There were many valuable things I gained from this evening, from the fact that specialising in certain industries is a great thing, especially if one gains transferable skills, to what people are actually looking for in a portfolio, but the most valuable thing I learnt was how to effectively network in the communications industry.

Previous to this I thought that to network, what you needed to do most of all is get your name out there, so that people know you’re available, however I learnt tonight that there is so much more to networking. One of the speakers told us that when you network, you need to go in there with a particular goal. And it should be specific, not just to have a brief chat and give a business card, but something specific, like learn what skills people are looking for at that time. Another great piece of advice – something that I do struggle with, I have to admit, is that it is really important to make sure that people don’t just know your work, but also know your name, and even you as a person. It’s all good for a recruiter to hear that you do amazing things, but if they have a person already that does that, even if they’re not known to be as amazing as you, that person will still be more likely to be hired than you, because they know them. It’s all about getting your foot, then your face in the door.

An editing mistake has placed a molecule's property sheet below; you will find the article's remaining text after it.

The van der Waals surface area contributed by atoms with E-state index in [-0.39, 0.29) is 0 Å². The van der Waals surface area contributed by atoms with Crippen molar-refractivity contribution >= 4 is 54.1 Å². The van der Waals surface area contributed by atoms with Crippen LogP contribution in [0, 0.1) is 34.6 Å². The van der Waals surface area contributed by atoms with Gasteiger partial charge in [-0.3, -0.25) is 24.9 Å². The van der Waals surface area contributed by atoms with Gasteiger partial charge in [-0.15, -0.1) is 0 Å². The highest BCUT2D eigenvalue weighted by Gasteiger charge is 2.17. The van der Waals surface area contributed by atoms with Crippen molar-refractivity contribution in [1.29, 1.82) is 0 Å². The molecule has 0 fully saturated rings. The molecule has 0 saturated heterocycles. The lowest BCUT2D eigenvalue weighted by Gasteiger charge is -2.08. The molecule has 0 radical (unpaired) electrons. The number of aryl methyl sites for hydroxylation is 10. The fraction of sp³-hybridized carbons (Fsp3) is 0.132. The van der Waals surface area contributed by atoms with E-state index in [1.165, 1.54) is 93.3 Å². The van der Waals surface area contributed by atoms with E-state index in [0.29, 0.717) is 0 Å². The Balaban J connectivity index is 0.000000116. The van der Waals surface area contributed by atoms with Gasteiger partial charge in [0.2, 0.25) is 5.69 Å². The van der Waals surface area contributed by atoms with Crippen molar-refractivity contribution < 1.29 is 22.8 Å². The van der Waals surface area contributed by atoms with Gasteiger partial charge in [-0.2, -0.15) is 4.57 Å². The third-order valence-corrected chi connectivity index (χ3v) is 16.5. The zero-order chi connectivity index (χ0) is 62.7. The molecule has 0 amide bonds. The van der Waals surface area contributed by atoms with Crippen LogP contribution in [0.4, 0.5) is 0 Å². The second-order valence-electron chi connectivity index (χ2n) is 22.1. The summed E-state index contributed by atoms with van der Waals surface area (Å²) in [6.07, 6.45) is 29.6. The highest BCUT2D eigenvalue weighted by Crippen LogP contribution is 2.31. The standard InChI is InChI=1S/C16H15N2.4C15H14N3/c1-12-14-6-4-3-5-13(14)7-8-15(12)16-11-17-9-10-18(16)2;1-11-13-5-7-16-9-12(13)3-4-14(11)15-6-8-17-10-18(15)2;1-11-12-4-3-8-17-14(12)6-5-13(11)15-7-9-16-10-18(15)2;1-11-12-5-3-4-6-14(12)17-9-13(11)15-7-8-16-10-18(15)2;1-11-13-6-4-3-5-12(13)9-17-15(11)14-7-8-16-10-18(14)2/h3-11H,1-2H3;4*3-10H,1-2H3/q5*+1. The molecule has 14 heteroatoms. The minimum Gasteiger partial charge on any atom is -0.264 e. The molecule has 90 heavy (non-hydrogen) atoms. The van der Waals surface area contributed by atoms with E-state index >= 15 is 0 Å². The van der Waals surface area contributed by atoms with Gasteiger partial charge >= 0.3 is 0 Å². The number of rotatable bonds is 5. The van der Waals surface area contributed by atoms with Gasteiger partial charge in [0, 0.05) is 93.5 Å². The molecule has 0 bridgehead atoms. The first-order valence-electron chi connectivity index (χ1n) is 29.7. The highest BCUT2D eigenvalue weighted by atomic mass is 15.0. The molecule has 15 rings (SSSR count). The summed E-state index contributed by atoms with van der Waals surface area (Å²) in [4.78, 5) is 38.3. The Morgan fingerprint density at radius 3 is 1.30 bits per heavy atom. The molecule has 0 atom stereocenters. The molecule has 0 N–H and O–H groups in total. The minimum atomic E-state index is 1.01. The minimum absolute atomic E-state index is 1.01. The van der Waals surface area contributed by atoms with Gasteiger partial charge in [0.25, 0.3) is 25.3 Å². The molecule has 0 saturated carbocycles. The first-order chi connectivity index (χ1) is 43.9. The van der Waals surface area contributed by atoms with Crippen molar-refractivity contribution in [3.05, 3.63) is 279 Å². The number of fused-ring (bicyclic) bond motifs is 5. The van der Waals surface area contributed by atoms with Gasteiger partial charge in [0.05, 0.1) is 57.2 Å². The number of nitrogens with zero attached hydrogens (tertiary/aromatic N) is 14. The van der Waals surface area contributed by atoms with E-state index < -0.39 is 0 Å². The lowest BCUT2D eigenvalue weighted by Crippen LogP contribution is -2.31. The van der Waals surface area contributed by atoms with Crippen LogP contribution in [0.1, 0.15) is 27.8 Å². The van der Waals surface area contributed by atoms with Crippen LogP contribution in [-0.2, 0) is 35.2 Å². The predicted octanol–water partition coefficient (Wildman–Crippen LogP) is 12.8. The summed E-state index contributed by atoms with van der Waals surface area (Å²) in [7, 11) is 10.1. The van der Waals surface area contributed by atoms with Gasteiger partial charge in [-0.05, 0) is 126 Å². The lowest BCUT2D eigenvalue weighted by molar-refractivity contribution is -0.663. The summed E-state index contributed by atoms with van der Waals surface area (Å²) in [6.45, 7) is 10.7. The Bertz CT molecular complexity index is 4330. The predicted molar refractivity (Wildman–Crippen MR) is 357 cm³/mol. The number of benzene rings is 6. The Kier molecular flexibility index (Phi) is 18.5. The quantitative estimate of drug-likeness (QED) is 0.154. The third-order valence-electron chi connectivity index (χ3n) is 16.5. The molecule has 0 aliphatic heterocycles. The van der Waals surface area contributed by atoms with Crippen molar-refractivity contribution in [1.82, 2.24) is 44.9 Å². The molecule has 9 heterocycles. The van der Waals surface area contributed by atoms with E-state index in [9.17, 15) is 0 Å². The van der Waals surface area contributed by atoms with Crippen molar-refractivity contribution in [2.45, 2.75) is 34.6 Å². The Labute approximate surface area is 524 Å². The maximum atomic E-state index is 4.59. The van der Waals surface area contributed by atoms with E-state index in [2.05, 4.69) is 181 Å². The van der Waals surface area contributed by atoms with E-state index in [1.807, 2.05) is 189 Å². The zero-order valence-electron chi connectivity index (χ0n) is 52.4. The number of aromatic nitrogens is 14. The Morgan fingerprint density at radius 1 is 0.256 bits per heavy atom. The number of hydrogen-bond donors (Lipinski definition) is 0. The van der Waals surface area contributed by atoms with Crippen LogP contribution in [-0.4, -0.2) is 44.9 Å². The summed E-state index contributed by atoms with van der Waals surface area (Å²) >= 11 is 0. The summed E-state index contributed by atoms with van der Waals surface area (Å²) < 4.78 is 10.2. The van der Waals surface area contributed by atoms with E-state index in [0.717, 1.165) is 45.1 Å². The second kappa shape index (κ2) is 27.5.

The only problem that I had with the night was that I forgot to get contact details from the speakers. While none of them worked in areas that I personally have an interest in, I do know that it’s still a good idea to get in contact with them, as everyone pretty much knows everyone in the communications industry in Sydney, and they also are great banks of knowledge, they actually have gone to places that I might want to go, or have experienced a career path that I might take in getting to where I want to be.

Regardless of this, it was a really great night, and I’m very grateful that my uni offers things like this, and I’m so glad that I was able to attend.

Image from the UTS careers service